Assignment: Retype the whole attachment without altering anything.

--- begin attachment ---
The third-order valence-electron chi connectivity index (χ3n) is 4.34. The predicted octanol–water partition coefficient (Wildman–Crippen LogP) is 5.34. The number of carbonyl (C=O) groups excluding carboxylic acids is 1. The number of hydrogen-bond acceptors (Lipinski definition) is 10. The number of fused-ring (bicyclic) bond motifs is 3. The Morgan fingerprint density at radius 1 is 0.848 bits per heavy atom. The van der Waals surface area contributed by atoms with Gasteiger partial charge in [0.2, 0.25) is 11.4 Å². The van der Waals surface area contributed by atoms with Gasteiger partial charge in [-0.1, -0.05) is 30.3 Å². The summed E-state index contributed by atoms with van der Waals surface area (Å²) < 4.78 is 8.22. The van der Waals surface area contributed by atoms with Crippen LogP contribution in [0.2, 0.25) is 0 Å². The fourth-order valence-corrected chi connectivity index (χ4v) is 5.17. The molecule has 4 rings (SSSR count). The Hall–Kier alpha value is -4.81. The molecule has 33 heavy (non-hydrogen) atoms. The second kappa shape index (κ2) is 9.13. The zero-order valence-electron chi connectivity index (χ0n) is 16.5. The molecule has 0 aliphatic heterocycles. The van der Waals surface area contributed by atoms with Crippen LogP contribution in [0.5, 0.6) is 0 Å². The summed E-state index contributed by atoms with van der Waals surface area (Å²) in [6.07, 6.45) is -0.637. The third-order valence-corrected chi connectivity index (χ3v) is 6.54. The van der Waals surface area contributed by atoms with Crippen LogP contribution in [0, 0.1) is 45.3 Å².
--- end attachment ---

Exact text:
The third-order valence-electron chi connectivity index (χ3n) is 4.34. The predicted octanol–water partition coefficient (Wildman–Crippen LogP) is 5.34. The number of carbonyl (C=O) groups excluding carboxylic acids is 1. The number of hydrogen-bond acceptors (Lipinski definition) is 10. The number of fused-ring (bicyclic) bond motifs is 3. The Morgan fingerprint density at radius 1 is 0.848 bits per heavy atom. The van der Waals surface area contributed by atoms with Gasteiger partial charge in [0.2, 0.25) is 11.4 Å². The van der Waals surface area contributed by atoms with Gasteiger partial charge in [-0.1, -0.05) is 30.3 Å². The summed E-state index contributed by atoms with van der Waals surface area (Å²) < 4.78 is 8.22. The van der Waals surface area contributed by atoms with Crippen LogP contribution in [0.2, 0.25) is 0 Å². The fourth-order valence-corrected chi connectivity index (χ4v) is 5.17. The molecule has 4 rings (SSSR count). The Hall–Kier alpha value is -4.81. The molecule has 33 heavy (non-hydrogen) atoms. The second kappa shape index (κ2) is 9.13. The zero-order valence-electron chi connectivity index (χ0n) is 16.5. The molecule has 0 aliphatic heterocycles. The van der Waals surface area contributed by atoms with Crippen LogP contribution in [0.5, 0.6) is 0 Å². The summed E-state index contributed by atoms with van der Waals surface area (Å²) in [6.07, 6.45) is -0.637. The third-order valence-corrected chi connectivity index (χ3v) is 6.54. The van der Waals surface area contributed by atoms with Crippen LogP contribution in [0, 0.1) is 45.3 Å².